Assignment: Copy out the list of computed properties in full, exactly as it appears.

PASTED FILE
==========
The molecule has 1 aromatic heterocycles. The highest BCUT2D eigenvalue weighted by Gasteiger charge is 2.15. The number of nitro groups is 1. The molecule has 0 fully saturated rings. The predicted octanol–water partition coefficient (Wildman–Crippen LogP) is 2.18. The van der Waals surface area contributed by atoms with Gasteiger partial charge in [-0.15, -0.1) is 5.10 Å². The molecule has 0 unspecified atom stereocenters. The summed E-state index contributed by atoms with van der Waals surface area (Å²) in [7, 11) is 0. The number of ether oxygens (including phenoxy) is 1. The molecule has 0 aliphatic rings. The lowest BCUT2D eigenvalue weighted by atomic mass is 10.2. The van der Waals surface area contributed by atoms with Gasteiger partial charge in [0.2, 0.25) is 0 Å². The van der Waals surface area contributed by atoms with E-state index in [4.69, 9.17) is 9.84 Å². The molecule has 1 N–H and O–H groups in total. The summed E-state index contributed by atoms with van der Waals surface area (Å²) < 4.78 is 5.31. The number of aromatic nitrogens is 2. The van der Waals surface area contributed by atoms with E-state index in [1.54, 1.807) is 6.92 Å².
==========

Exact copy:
The molecule has 1 aromatic heterocycles. The highest BCUT2D eigenvalue weighted by Gasteiger charge is 2.15. The number of nitro groups is 1. The molecule has 0 fully saturated rings. The predicted octanol–water partition coefficient (Wildman–Crippen LogP) is 2.18. The van der Waals surface area contributed by atoms with Gasteiger partial charge in [-0.15, -0.1) is 5.10 Å². The molecule has 0 unspecified atom stereocenters. The summed E-state index contributed by atoms with van der Waals surface area (Å²) in [7, 11) is 0. The number of ether oxygens (including phenoxy) is 1. The molecule has 0 aliphatic rings. The lowest BCUT2D eigenvalue weighted by atomic mass is 10.2. The van der Waals surface area contributed by atoms with Gasteiger partial charge in [0.2, 0.25) is 0 Å². The van der Waals surface area contributed by atoms with E-state index in [4.69, 9.17) is 9.84 Å². The molecule has 1 N–H and O–H groups in total. The summed E-state index contributed by atoms with van der Waals surface area (Å²) < 4.78 is 5.31. The number of aromatic nitrogens is 2. The van der Waals surface area contributed by atoms with E-state index in [1.54, 1.807) is 6.92 Å².